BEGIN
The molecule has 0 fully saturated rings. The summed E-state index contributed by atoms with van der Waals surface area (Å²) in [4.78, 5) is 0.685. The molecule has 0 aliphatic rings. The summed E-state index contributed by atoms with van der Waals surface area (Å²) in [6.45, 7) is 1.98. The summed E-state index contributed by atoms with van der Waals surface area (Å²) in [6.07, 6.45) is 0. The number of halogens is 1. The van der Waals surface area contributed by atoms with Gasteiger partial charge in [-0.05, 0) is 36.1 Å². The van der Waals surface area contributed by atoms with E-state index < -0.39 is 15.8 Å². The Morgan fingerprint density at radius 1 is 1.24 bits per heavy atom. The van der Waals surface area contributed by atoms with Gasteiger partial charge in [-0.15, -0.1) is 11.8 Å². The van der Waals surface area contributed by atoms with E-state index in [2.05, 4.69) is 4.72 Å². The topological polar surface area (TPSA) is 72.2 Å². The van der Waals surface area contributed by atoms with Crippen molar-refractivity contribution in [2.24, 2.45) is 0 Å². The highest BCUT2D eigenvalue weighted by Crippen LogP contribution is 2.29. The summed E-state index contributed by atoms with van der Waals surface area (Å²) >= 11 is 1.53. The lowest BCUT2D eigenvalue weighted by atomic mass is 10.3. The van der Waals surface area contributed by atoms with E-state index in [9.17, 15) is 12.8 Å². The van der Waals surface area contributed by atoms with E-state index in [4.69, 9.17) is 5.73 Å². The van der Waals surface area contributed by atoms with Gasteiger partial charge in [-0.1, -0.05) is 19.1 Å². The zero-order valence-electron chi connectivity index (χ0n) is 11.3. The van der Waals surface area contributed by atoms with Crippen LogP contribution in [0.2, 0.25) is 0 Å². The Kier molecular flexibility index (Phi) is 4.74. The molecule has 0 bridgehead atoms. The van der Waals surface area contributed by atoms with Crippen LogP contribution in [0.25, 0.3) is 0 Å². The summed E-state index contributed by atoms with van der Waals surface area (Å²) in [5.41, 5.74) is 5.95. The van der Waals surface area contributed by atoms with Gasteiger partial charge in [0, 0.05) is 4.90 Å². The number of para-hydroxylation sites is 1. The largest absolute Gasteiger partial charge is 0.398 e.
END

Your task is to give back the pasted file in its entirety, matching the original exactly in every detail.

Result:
The molecule has 0 fully saturated rings. The summed E-state index contributed by atoms with van der Waals surface area (Å²) in [4.78, 5) is 0.685. The molecule has 0 aliphatic rings. The summed E-state index contributed by atoms with van der Waals surface area (Å²) in [6.45, 7) is 1.98. The summed E-state index contributed by atoms with van der Waals surface area (Å²) in [6.07, 6.45) is 0. The number of halogens is 1. The van der Waals surface area contributed by atoms with Gasteiger partial charge in [-0.05, 0) is 36.1 Å². The van der Waals surface area contributed by atoms with E-state index < -0.39 is 15.8 Å². The Morgan fingerprint density at radius 1 is 1.24 bits per heavy atom. The van der Waals surface area contributed by atoms with Gasteiger partial charge in [-0.15, -0.1) is 11.8 Å². The van der Waals surface area contributed by atoms with E-state index in [2.05, 4.69) is 4.72 Å². The topological polar surface area (TPSA) is 72.2 Å². The van der Waals surface area contributed by atoms with Crippen molar-refractivity contribution in [2.24, 2.45) is 0 Å². The highest BCUT2D eigenvalue weighted by Crippen LogP contribution is 2.29. The summed E-state index contributed by atoms with van der Waals surface area (Å²) >= 11 is 1.53. The lowest BCUT2D eigenvalue weighted by atomic mass is 10.3. The van der Waals surface area contributed by atoms with E-state index in [9.17, 15) is 12.8 Å². The van der Waals surface area contributed by atoms with E-state index in [4.69, 9.17) is 5.73 Å². The van der Waals surface area contributed by atoms with Gasteiger partial charge in [-0.1, -0.05) is 19.1 Å². The zero-order valence-electron chi connectivity index (χ0n) is 11.3. The van der Waals surface area contributed by atoms with Crippen LogP contribution in [0.2, 0.25) is 0 Å². The Kier molecular flexibility index (Phi) is 4.74. The molecule has 0 bridgehead atoms. The van der Waals surface area contributed by atoms with Crippen LogP contribution in [0.25, 0.3) is 0 Å². The summed E-state index contributed by atoms with van der Waals surface area (Å²) in [5.41, 5.74) is 5.95. The van der Waals surface area contributed by atoms with Gasteiger partial charge in [0, 0.05) is 4.90 Å². The number of para-hydroxylation sites is 1. The largest absolute Gasteiger partial charge is 0.398 e.